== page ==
I've been busy. Not just a little busy. More like hustling to keep my task list from pouring down over me like a tsunami. Slaving to pull myself out of this swamp of duties. You get the idea.
So I've backed off of the blog. Sorry about that!
But what I haven't stopped doing is writing about a new story centered in India. This tale has been swirling in my head for some time and it has more than a fair bit of monsters, mythology and magic. It goes without saying, there will be unicorns, too.
It won't be just one book. Nope. Pack your bags. We might be gone for awhile and I can already tell that India won't be our only destination...
As penance for my lapse in blogs, I'm giving you a taste of what's coming next:
Augustus Hithersby adjusted his notes and looked over his reading glasses at the audience before him. “The Roman author, naturalist and philosopher, Pliny the Elder was probably actually describing a rhinoceros when he said that the unicorn had ‘the feet of an elephant’ and ‘the tail of a boar.’ He described the horn as black, instead of the more common white color demonstrated in most art works. Pliny, you’ll remember, wrote the Naturalis Historia, the model for later encyclopedias. He was an investigator of botany, zoology, astronomy, and geology, so his writing has credibility. But while Pliny and the rest of the Romans reference unicorns in their literature, it’s not likely the same creature we think of in modern times.”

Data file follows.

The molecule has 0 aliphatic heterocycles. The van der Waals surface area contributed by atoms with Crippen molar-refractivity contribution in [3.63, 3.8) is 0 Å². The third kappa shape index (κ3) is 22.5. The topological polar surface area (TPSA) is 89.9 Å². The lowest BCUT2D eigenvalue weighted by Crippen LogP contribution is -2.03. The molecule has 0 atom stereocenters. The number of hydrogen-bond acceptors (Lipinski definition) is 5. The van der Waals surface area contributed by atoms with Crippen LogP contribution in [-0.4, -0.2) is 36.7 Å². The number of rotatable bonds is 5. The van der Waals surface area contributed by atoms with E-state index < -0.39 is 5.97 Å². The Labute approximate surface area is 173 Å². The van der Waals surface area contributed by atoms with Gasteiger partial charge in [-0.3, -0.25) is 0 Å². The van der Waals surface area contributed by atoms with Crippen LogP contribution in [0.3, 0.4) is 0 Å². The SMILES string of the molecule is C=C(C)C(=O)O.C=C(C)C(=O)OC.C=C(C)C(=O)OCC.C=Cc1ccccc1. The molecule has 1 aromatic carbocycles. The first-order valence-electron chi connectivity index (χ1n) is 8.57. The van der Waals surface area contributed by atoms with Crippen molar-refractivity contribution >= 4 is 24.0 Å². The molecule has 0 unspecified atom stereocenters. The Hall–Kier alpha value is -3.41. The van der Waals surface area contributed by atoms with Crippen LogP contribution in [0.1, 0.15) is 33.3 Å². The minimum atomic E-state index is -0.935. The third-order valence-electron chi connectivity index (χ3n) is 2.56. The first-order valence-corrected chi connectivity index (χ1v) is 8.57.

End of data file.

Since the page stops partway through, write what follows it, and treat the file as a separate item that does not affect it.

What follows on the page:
Augustus clicked the remote and a slide appeared overhead with a rhinoceros on the left and a unicorn on the right.
“What about the Greeks? Multiple accounts of the animal were found in their study of natural history. Do you know where they believe the unicorns originated from? I’ll give you a hint…It’s the final stop on my speaking tour.” Augustus smiled when a young woman in the second row called out the answer. “India! That’s right. India was regarded as a land of magic and the unicorn was considered a mysterious creature that commanded respect.”
Augustus took a sip of water and winked at his wife in the front row. She’d always been constant fixture in his lectures, sometimes the only occupied seat in the auditorium. Octavia smiled back at him with a sparkle in her eyes. Her face might have a few more lines and her hair might have a hint of silver—wisdom locks she’d informed her husband—but she was the best wife and research assistant that a man could hope for.
“Does anyone know what makes unicorns different from any other mythological creature? Anyone?” He paused theatrically, adding suspense, he hoped, to his presentation.
“There’s no myth associated with the unicorns. None. There are stories about centaurs and winged horses, minotaurs and Medussas, but no stories centered around unicorns. Just like there are no myths about rhinoceros or elephants. Various cultures around the world describe the unicorn as if they’re describing any other animal that walked the earth. It’s clear, they considered the unicorn a real beast.”
“But a beast with an important difference. In all civilizations, and all time periods, the unicorn was both revered and respected. A symbol of purity and goodness.” Augustus raised one brow and tapped his finger on the podium for added emphasis. “So the questions remain…Were they real? Could they have actually existed?”
“I’ll take a few questions and then I’ll have to go.”